John Garner

PLGA from PolySciTech used in development of bone-tissue scaffold to treat critical-size defect wounds

Blog Post created by John Garner on May 1, 2018

Chen, 2018 PLGA-magnesium bone tissue scaffold polyscitech.jpg

The ‘critical defect’ refers to a size (e.g. diameter of hole) of missing bone tissue beyond which the bone will not regrow. In situations of traumatic injury, damaging bone beyond this size can make healing impossible unless tissue engineering is applied. Recently, researchers at University of Pittsburgh and Southwest Jiaotong University (China) used PLGA (PolyVivo AP020) from PolySciTech ( to create PLGA-Mg scaffolds for bone-tissue repair. This research holds promise for treating traumatic wounds. Read more: Chen, Yingqi, SangHo Ye, Hideyoshi Sato, Yang Zhu, Vesselin Shanov, Tarannum Tiasha, Antonio D’Amore, Samuel Luketich, Guojiang Wan, and William R. Wagner. "Hybrid scaffolds of Mg alloy mesh reinforced polymer/extracellular matrix composite for criticalsized calvarial defect reconstruction." Journal of tissue engineering and regenerative medicine (2018).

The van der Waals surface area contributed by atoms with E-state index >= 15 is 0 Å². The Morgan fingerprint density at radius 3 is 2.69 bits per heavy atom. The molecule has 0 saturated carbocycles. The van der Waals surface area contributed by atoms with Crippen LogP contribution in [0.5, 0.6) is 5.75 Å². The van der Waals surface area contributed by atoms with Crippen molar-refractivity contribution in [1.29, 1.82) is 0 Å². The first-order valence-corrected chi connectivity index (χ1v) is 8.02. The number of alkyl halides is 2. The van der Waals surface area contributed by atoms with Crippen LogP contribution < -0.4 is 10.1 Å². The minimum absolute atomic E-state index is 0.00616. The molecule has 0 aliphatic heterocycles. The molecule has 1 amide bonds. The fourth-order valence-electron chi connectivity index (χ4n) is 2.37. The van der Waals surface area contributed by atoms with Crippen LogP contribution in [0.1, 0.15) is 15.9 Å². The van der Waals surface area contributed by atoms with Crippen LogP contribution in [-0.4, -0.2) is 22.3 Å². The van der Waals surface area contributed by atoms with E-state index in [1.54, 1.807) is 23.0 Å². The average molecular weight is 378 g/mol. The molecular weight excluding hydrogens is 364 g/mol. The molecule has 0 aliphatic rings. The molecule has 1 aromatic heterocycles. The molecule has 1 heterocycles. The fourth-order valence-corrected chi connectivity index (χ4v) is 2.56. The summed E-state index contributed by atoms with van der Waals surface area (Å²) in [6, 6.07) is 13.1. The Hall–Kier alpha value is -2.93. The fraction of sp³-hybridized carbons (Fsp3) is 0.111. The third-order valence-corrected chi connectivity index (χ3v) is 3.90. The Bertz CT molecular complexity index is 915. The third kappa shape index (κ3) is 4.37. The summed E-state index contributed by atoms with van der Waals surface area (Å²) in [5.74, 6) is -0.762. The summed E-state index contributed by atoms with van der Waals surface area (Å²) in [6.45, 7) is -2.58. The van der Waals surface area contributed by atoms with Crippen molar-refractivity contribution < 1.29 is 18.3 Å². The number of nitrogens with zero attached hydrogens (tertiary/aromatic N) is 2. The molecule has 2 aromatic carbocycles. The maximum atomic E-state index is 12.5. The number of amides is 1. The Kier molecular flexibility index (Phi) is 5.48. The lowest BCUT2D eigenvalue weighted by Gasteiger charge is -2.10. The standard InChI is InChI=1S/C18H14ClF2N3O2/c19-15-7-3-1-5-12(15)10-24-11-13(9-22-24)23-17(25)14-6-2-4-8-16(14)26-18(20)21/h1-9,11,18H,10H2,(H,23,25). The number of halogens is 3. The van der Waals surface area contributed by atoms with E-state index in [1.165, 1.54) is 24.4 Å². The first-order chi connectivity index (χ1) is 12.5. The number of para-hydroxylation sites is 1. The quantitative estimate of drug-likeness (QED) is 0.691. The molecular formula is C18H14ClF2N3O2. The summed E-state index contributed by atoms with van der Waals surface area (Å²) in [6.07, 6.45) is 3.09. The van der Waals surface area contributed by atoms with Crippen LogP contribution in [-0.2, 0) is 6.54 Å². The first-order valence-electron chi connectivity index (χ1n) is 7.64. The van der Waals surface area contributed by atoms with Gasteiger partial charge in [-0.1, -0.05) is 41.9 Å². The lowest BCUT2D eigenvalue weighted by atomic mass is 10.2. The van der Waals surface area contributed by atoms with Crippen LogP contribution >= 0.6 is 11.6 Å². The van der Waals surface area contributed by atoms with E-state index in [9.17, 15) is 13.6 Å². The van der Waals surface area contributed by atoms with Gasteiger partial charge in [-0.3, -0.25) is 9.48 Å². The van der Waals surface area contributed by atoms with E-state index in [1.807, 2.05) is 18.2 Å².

“Abstract: The challenge of developing scaffolds to reconstruct criticalsized calvarial defects without the addition of high levels of exogenous growth factor remains relevant. Both osteogenic regenerative efficacy as well as suitable mechanical properties for the temporary scaffold system are of importance. In this study, a Mg alloy mesh reinforced polymer/demineralized bone matrix (DBM) hybrid scaffold was designed where the hybrid scaffold was fabricated by a concurrent electrospinning/electrospraying of poly(lacticcoglycolic) (PLGA) polymer and DBM suspended in hyaluronic acid (HA). The Mg alloy mesh significantly increased the flexural strength and modulus of PLGA/DBM hybrid scaffold. In vitro results demonstrated that the Mg alloy mesh reinforced PLGA/DBM hybrid scaffold (MgPLGA@HA&DBM) exhibited a stronger ability to promote the proliferation of bone marrow stem cells (BMSCs) and induce BMSC osteogenic differentiation compared to control scaffolding materials lacking critical components. In vivo osteogenesis studies were performed in a rat criticalsized calvarial defect model and incorporated a variety of histological stains and immunohistochemical staining of osteocalcin. At 12 weeks, the rat model data showed that the degree of bone repair for the MgPLGA@HA&DBM scaffold was significantly greater than for those scaffolds lacking one or more of the principal components. While complete defect filling was not achieved, the improved mechanical properties, promotion of BMSC proliferation and induction of BMSC osteogenic differentiation, and improved promotion of bone repair in the rat criticalsized calvarial defect model make Mg alloy mesh reinforced PLGA/DBM hybrid scaffold an attractive option for the repair of criticalsized bone defects where the addition of exogenous isolated growth factors is not employed.”


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